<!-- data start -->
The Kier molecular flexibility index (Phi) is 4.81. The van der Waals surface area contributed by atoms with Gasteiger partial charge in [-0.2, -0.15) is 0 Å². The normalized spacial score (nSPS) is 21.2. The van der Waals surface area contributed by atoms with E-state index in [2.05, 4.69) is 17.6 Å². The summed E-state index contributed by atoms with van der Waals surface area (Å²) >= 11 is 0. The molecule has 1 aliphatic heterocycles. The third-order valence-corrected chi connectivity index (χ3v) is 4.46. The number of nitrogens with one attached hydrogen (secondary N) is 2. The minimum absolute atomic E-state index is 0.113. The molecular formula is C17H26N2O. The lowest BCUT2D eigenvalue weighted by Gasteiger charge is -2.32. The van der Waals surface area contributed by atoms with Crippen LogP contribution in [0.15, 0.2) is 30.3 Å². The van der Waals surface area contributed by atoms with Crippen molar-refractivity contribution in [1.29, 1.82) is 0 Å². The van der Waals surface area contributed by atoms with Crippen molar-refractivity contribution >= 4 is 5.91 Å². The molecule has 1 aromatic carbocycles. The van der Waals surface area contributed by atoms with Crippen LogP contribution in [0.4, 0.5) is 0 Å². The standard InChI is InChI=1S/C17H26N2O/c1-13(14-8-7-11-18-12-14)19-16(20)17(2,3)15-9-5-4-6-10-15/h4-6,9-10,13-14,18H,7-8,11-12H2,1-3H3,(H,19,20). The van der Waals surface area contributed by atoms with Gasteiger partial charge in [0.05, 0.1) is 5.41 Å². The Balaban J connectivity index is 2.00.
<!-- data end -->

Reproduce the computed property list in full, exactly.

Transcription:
The Kier molecular flexibility index (Phi) is 4.81. The van der Waals surface area contributed by atoms with Gasteiger partial charge in [-0.2, -0.15) is 0 Å². The normalized spacial score (nSPS) is 21.2. The van der Waals surface area contributed by atoms with E-state index in [2.05, 4.69) is 17.6 Å². The summed E-state index contributed by atoms with van der Waals surface area (Å²) >= 11 is 0. The molecule has 1 aliphatic heterocycles. The third-order valence-corrected chi connectivity index (χ3v) is 4.46. The number of nitrogens with one attached hydrogen (secondary N) is 2. The minimum absolute atomic E-state index is 0.113. The molecular formula is C17H26N2O. The lowest BCUT2D eigenvalue weighted by Gasteiger charge is -2.32. The van der Waals surface area contributed by atoms with Crippen LogP contribution in [0.15, 0.2) is 30.3 Å². The van der Waals surface area contributed by atoms with Crippen molar-refractivity contribution in [1.29, 1.82) is 0 Å². The van der Waals surface area contributed by atoms with Crippen molar-refractivity contribution >= 4 is 5.91 Å². The molecule has 1 aromatic carbocycles. The van der Waals surface area contributed by atoms with Crippen LogP contribution in [0.4, 0.5) is 0 Å². The standard InChI is InChI=1S/C17H26N2O/c1-13(14-8-7-11-18-12-14)19-16(20)17(2,3)15-9-5-4-6-10-15/h4-6,9-10,13-14,18H,7-8,11-12H2,1-3H3,(H,19,20). The van der Waals surface area contributed by atoms with Gasteiger partial charge in [0.05, 0.1) is 5.41 Å². The Balaban J connectivity index is 2.00.